Art and Project Based Learning

I spent some time looking at this video on Project Based Learning and this one on Challenge Based Learning; trying to understand how I could use these in my ES Art program.  As interesting a PBL and CBL are, my biggest concern is time or in my case the lack of consistent time.  I see my students once every 6 day cycle for 60 minutes.  To put that in perspective, if I spend 5 classes on a project; it takes 6 weeks for my students to complete that task.  That is a long time.  I don’t know how effective PBL or CBL on their own would look like in my particular art program.

I went on to Google to see what other art teachers are doing with PBL and CBL.  I read Project-Based Learning and the Arts.  It talked about how curriculum from different disciplines could be used to help complete a project.  The article also gives examples of how art instruction can be integrated with project based learning. For me to do PBL in the art room might be best in a support role to classroom teachers who have taken on a specific project with their students.

A few years ago a colleague of mine Taryn Loveman created a project based on Explorers and Colonial Times in North America for his fifth grade class.  This project was very big and incorporated Math, Science, Language Arts, Social Studies, Music, PE, as well as Art.  When he approached me about it I was intrigued as this was something different than what I usually did in art.  It was nice to have a change.

There were 3 parts to the overall project that I was involved in.  The first part was to help his class create ships that would be used as game pieces for a game that he created about the explorers ships crossing the Atlantic Ocean.  I was to teach the kids about the types of ships, the different parts of the ships, their basic construction, and finally how to build them.  Our ships were made out of cardboard and tried to follow the basic look of old wooden ships.  Students worked in groups and had to build and problem solve their way through the construction of the ships.  The ships actually looked pretty good when the students were finished.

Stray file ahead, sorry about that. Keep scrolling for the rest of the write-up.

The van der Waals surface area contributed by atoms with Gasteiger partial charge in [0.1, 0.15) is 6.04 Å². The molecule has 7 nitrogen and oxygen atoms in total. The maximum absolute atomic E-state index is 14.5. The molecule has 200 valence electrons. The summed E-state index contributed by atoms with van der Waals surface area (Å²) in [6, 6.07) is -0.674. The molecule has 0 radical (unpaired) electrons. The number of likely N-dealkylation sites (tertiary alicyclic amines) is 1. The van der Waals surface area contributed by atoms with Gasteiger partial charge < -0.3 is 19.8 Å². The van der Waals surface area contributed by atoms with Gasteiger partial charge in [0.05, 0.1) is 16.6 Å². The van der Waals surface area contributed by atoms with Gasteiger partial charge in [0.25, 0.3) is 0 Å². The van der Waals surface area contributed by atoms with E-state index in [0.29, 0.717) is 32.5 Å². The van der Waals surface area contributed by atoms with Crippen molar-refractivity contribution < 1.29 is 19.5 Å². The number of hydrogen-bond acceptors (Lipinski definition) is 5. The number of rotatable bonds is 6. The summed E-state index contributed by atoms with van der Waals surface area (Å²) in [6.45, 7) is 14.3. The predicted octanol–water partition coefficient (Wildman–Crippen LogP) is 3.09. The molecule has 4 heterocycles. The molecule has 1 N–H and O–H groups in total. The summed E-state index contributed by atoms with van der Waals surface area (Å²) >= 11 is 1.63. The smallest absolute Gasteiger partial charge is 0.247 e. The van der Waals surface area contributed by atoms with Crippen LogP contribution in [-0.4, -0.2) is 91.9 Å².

The next thing I was responsible was the artifacts that were to be recovered as part of a simulated wreck dive which took place in the school pool.  The students researched what types of things had been lost with various shipwrecks and what they looked like.  We then set about recreating gold and silver coins, plates, cups and pots.  All of these items were made out of ceramics that were glazed.  We even made the “treasure chests” that these items may have been lost in.  All of the artifacts were then sunk in the pool and recovered by teams of students who also had to plot and grid on maps where the artifacts were found.

The last thing I helped with was the creation of a colonial village.  Each student was assigned a person and their job that they had to research.  Part of research included finding out what the dwelling they lived in or their place of work looked like and was made of.  Students had to then make a scale replica of that building using whatever tools and materials they could find in the Art room.  A lot of problem solving went into these buildings as there were issues with scale, construction, and finally, on how to best decorate their buildings.

These projects were very different from art projects I had done in the past.  It really allowed for me to integrate Art into the regular classroom on a totally different level than I had ever done before.  It showed me the value of having so many disciplines working together on a common goal.  Now that I think about it, it also showed me that if I can’t do PBL in its pure form in my art program; then being part of a wonderful project in an integrated manner can be just as valuable.

All Photos by Carl Knudsen and Taryn Loveman


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